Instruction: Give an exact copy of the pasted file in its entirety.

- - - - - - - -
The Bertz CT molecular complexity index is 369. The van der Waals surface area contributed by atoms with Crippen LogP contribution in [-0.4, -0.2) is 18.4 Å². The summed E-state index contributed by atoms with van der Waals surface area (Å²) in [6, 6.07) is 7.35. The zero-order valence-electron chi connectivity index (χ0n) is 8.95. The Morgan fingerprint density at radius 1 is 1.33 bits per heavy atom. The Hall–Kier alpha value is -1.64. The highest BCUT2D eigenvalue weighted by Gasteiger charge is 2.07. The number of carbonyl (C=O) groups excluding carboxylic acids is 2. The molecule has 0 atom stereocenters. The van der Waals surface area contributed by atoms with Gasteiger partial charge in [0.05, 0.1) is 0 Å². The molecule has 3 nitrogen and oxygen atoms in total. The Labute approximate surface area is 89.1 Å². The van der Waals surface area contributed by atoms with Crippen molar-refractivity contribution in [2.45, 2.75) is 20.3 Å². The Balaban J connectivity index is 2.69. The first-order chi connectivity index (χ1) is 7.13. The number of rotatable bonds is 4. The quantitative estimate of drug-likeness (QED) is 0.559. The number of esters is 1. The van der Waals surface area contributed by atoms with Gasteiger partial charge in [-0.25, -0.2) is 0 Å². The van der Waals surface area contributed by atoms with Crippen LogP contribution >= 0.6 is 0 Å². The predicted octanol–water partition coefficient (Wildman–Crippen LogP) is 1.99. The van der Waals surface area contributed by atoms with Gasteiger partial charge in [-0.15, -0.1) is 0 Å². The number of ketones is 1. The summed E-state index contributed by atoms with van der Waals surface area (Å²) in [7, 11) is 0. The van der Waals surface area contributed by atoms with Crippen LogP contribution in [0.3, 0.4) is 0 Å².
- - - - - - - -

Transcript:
The Bertz CT molecular complexity index is 369. The van der Waals surface area contributed by atoms with Crippen LogP contribution in [-0.4, -0.2) is 18.4 Å². The summed E-state index contributed by atoms with van der Waals surface area (Å²) in [6, 6.07) is 7.35. The zero-order valence-electron chi connectivity index (χ0n) is 8.95. The Morgan fingerprint density at radius 1 is 1.33 bits per heavy atom. The Hall–Kier alpha value is -1.64. The highest BCUT2D eigenvalue weighted by Gasteiger charge is 2.07. The number of carbonyl (C=O) groups excluding carboxylic acids is 2. The molecule has 0 atom stereocenters. The van der Waals surface area contributed by atoms with Gasteiger partial charge in [0.05, 0.1) is 0 Å². The molecule has 3 nitrogen and oxygen atoms in total. The Labute approximate surface area is 89.1 Å². The van der Waals surface area contributed by atoms with Crippen molar-refractivity contribution in [2.45, 2.75) is 20.3 Å². The Balaban J connectivity index is 2.69. The first-order chi connectivity index (χ1) is 7.13. The number of rotatable bonds is 4. The quantitative estimate of drug-likeness (QED) is 0.559. The number of esters is 1. The van der Waals surface area contributed by atoms with Gasteiger partial charge in [-0.25, -0.2) is 0 Å². The van der Waals surface area contributed by atoms with Crippen LogP contribution >= 0.6 is 0 Å². The predicted octanol–water partition coefficient (Wildman–Crippen LogP) is 1.99. The van der Waals surface area contributed by atoms with Gasteiger partial charge in [-0.15, -0.1) is 0 Å². The number of ketones is 1. The summed E-state index contributed by atoms with van der Waals surface area (Å²) in [7, 11) is 0. The van der Waals surface area contributed by atoms with Crippen LogP contribution in [0.3, 0.4) is 0 Å².